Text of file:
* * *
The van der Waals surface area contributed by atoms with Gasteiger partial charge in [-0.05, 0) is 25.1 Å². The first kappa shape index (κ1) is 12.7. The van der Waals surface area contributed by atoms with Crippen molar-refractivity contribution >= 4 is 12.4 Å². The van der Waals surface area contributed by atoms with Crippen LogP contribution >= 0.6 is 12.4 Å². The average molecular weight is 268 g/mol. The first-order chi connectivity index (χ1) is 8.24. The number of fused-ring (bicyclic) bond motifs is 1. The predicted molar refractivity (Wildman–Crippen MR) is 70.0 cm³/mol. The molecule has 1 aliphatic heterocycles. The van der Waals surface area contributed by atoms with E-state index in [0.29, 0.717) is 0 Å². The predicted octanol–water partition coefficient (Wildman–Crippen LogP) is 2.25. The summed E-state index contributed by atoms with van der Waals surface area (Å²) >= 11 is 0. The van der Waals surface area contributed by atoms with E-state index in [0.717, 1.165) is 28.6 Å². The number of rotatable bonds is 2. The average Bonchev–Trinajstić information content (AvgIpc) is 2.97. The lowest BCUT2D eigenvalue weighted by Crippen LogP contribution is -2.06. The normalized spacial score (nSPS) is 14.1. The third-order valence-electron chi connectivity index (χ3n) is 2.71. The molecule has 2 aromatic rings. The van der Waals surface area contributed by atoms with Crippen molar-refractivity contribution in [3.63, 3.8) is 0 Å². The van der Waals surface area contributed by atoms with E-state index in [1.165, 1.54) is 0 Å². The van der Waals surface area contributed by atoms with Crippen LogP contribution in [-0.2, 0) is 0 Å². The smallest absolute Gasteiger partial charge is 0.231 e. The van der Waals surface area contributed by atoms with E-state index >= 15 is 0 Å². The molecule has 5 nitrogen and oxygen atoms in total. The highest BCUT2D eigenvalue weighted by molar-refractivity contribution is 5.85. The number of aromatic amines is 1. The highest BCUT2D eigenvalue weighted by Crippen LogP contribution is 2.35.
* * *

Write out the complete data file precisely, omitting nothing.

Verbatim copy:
The van der Waals surface area contributed by atoms with Gasteiger partial charge in [-0.05, 0) is 25.1 Å². The first kappa shape index (κ1) is 12.7. The van der Waals surface area contributed by atoms with Crippen molar-refractivity contribution >= 4 is 12.4 Å². The van der Waals surface area contributed by atoms with Crippen LogP contribution >= 0.6 is 12.4 Å². The average molecular weight is 268 g/mol. The first-order chi connectivity index (χ1) is 8.24. The number of fused-ring (bicyclic) bond motifs is 1. The predicted molar refractivity (Wildman–Crippen MR) is 70.0 cm³/mol. The molecule has 1 aliphatic heterocycles. The van der Waals surface area contributed by atoms with E-state index in [0.29, 0.717) is 0 Å². The predicted octanol–water partition coefficient (Wildman–Crippen LogP) is 2.25. The summed E-state index contributed by atoms with van der Waals surface area (Å²) >= 11 is 0. The van der Waals surface area contributed by atoms with E-state index in [0.717, 1.165) is 28.6 Å². The number of rotatable bonds is 2. The average Bonchev–Trinajstić information content (AvgIpc) is 2.97. The lowest BCUT2D eigenvalue weighted by Crippen LogP contribution is -2.06. The normalized spacial score (nSPS) is 14.1. The third-order valence-electron chi connectivity index (χ3n) is 2.71. The molecule has 2 aromatic rings. The van der Waals surface area contributed by atoms with Crippen molar-refractivity contribution in [3.63, 3.8) is 0 Å². The van der Waals surface area contributed by atoms with E-state index in [1.165, 1.54) is 0 Å². The van der Waals surface area contributed by atoms with Crippen LogP contribution in [-0.2, 0) is 0 Å². The smallest absolute Gasteiger partial charge is 0.231 e. The van der Waals surface area contributed by atoms with E-state index >= 15 is 0 Å². The molecule has 5 nitrogen and oxygen atoms in total. The highest BCUT2D eigenvalue weighted by molar-refractivity contribution is 5.85. The number of aromatic amines is 1. The highest BCUT2D eigenvalue weighted by Crippen LogP contribution is 2.35.